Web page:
Check with outfitters around the area for demo days where you will be able to test paddle a variety of boats. That is really the best way to get a feel for what they all do. You can certainly fish from longer boats. A good friend of mine in New England is a fishing guide who teaches people to spin cast from a standard cockpit sea kayak.
It might be too far distant for you (and maybe not soon enough if you are eager to upgrade for summer), but the Lake Arthur Regatta, just north of Pittsburgh and maybe half an hour from the Ohio border, is the weekend of August 3 and 4 and there are always outfitters with a range of boats you can try out on the lake (which is a great place to camp and kayak if you want to take a weekend trip up there sometime). I have to believe there are outfitters closer to your area that offer something like this as well.
I can tell you that I noticed a HUGE increase in my enjoyment of river kayaking when I went from my first kayak that was 14' long x 25" wide to one with a more vee shaped hull that was 15' (barely longer) but 21" wide. It seemed like half the effort for twice the speed. At first it had that "unstable" feeling that such hull differences create, but I soon learned that it was actually very stable even when leaned over. It got to the point where the older kayak seemed impossibly balky to me. But I kept it as a loaner, just as you are planning to do.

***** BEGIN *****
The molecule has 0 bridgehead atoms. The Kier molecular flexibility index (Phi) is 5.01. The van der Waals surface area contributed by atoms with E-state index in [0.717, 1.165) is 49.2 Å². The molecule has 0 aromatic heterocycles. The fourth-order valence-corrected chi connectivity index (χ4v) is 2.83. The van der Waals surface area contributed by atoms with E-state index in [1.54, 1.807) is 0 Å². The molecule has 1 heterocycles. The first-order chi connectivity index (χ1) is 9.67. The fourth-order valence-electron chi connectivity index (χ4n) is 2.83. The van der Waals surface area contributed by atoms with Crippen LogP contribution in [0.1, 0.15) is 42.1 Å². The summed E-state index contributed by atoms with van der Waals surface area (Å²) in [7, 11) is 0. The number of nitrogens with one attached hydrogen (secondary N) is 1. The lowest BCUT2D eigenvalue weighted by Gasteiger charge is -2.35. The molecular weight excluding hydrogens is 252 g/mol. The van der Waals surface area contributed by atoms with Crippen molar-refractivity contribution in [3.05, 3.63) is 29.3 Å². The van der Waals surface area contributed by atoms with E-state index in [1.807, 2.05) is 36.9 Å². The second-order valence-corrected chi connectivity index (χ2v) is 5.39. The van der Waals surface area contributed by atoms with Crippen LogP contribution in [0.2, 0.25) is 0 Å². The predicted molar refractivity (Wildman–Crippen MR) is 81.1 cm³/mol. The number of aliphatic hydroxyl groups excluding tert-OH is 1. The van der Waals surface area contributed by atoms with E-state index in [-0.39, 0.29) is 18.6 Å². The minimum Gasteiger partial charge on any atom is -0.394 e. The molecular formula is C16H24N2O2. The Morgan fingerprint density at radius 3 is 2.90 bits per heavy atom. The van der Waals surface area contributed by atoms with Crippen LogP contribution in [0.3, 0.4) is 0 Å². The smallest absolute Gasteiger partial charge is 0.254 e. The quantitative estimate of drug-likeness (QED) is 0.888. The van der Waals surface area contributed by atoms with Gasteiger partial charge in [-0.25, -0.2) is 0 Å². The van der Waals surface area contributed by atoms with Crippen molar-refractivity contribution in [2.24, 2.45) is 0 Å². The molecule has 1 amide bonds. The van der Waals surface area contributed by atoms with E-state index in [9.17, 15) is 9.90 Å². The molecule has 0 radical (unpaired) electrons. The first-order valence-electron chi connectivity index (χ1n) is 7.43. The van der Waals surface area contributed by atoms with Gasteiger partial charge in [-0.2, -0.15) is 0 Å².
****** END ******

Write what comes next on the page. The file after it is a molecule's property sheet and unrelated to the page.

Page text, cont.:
I have also found that people are usually pretty agreeable to letting you test their boats out if you meet them at put ins. And going on outings with a group (like the kayaking groups in most regions on Meetup.com) can get you meeting people with various models that they will usually let you try out.
Kayak Kaboose Trailer
Classic Freestanding Rack
Kayak & Canoe Covers
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